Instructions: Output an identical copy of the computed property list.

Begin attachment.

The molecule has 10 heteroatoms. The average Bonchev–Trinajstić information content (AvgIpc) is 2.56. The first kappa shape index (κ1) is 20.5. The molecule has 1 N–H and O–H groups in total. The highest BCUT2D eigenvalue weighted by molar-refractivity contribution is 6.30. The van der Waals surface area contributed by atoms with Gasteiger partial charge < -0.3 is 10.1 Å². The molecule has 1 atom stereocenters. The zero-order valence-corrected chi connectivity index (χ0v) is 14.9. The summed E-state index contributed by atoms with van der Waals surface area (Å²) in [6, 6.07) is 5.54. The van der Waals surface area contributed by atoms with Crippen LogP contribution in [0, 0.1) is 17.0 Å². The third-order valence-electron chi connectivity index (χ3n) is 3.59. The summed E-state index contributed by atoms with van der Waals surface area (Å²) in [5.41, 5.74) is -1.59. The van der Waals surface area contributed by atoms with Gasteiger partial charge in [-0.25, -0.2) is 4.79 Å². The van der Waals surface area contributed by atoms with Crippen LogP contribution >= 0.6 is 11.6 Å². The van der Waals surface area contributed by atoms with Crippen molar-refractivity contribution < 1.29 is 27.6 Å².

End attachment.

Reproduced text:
The molecule has 10 heteroatoms. The average Bonchev–Trinajstić information content (AvgIpc) is 2.56. The first kappa shape index (κ1) is 20.5. The molecule has 1 N–H and O–H groups in total. The highest BCUT2D eigenvalue weighted by molar-refractivity contribution is 6.30. The van der Waals surface area contributed by atoms with Gasteiger partial charge < -0.3 is 10.1 Å². The molecule has 1 atom stereocenters. The zero-order valence-corrected chi connectivity index (χ0v) is 14.9. The summed E-state index contributed by atoms with van der Waals surface area (Å²) in [6, 6.07) is 5.54. The van der Waals surface area contributed by atoms with Crippen LogP contribution in [0, 0.1) is 17.0 Å². The third-order valence-electron chi connectivity index (χ3n) is 3.59. The summed E-state index contributed by atoms with van der Waals surface area (Å²) in [5.41, 5.74) is -1.59. The van der Waals surface area contributed by atoms with Gasteiger partial charge in [-0.25, -0.2) is 4.79 Å². The van der Waals surface area contributed by atoms with Crippen LogP contribution >= 0.6 is 11.6 Å². The van der Waals surface area contributed by atoms with Crippen molar-refractivity contribution < 1.29 is 27.6 Å².